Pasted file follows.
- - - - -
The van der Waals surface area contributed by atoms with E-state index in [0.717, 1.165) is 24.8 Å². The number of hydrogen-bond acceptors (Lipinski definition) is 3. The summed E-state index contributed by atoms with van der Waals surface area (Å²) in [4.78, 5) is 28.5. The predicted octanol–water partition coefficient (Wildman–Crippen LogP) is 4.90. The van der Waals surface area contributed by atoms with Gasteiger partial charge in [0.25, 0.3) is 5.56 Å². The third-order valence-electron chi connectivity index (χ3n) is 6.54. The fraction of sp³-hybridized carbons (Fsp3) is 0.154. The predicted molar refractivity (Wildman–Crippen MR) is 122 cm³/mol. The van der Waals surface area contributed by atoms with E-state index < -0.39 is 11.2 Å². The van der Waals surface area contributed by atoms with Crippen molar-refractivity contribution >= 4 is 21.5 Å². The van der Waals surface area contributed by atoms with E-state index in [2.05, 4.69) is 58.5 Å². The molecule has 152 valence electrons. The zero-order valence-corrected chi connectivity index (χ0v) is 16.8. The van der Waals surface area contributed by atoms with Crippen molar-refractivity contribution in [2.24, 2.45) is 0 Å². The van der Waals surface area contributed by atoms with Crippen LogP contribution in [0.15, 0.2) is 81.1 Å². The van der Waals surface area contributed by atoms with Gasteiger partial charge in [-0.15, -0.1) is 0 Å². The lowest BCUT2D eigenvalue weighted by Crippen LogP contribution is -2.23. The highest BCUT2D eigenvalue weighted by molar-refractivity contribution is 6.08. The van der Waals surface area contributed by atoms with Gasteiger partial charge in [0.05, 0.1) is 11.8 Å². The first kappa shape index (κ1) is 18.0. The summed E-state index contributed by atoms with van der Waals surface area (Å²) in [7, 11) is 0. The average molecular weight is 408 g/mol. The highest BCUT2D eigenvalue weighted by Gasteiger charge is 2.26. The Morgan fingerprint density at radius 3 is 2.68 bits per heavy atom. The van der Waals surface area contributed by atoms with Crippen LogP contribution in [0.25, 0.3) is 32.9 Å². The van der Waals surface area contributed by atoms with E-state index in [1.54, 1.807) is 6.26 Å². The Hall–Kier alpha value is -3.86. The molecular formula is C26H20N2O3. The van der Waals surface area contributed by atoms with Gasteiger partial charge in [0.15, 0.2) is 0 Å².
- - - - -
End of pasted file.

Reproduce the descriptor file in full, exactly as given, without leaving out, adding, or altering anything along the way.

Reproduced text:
The van der Waals surface area contributed by atoms with E-state index in [0.717, 1.165) is 24.8 Å². The number of hydrogen-bond acceptors (Lipinski definition) is 3. The summed E-state index contributed by atoms with van der Waals surface area (Å²) in [4.78, 5) is 28.5. The predicted octanol–water partition coefficient (Wildman–Crippen LogP) is 4.90. The van der Waals surface area contributed by atoms with Gasteiger partial charge in [0.25, 0.3) is 5.56 Å². The third-order valence-electron chi connectivity index (χ3n) is 6.54. The fraction of sp³-hybridized carbons (Fsp3) is 0.154. The predicted molar refractivity (Wildman–Crippen MR) is 122 cm³/mol. The van der Waals surface area contributed by atoms with E-state index < -0.39 is 11.2 Å². The van der Waals surface area contributed by atoms with Crippen molar-refractivity contribution >= 4 is 21.5 Å². The van der Waals surface area contributed by atoms with E-state index in [2.05, 4.69) is 58.5 Å². The molecule has 152 valence electrons. The zero-order valence-corrected chi connectivity index (χ0v) is 16.8. The van der Waals surface area contributed by atoms with Crippen molar-refractivity contribution in [2.24, 2.45) is 0 Å². The van der Waals surface area contributed by atoms with Crippen LogP contribution in [0.15, 0.2) is 81.1 Å². The van der Waals surface area contributed by atoms with Gasteiger partial charge in [-0.15, -0.1) is 0 Å². The lowest BCUT2D eigenvalue weighted by Crippen LogP contribution is -2.23. The highest BCUT2D eigenvalue weighted by molar-refractivity contribution is 6.08. The van der Waals surface area contributed by atoms with Gasteiger partial charge in [0.05, 0.1) is 11.8 Å². The first kappa shape index (κ1) is 18.0. The summed E-state index contributed by atoms with van der Waals surface area (Å²) in [7, 11) is 0. The average molecular weight is 408 g/mol. The highest BCUT2D eigenvalue weighted by Gasteiger charge is 2.26. The Morgan fingerprint density at radius 3 is 2.68 bits per heavy atom. The van der Waals surface area contributed by atoms with Crippen LogP contribution in [0.25, 0.3) is 32.9 Å². The van der Waals surface area contributed by atoms with E-state index in [1.54, 1.807) is 6.26 Å². The Hall–Kier alpha value is -3.86. The molecular formula is C26H20N2O3. The van der Waals surface area contributed by atoms with Gasteiger partial charge in [0.15, 0.2) is 0 Å².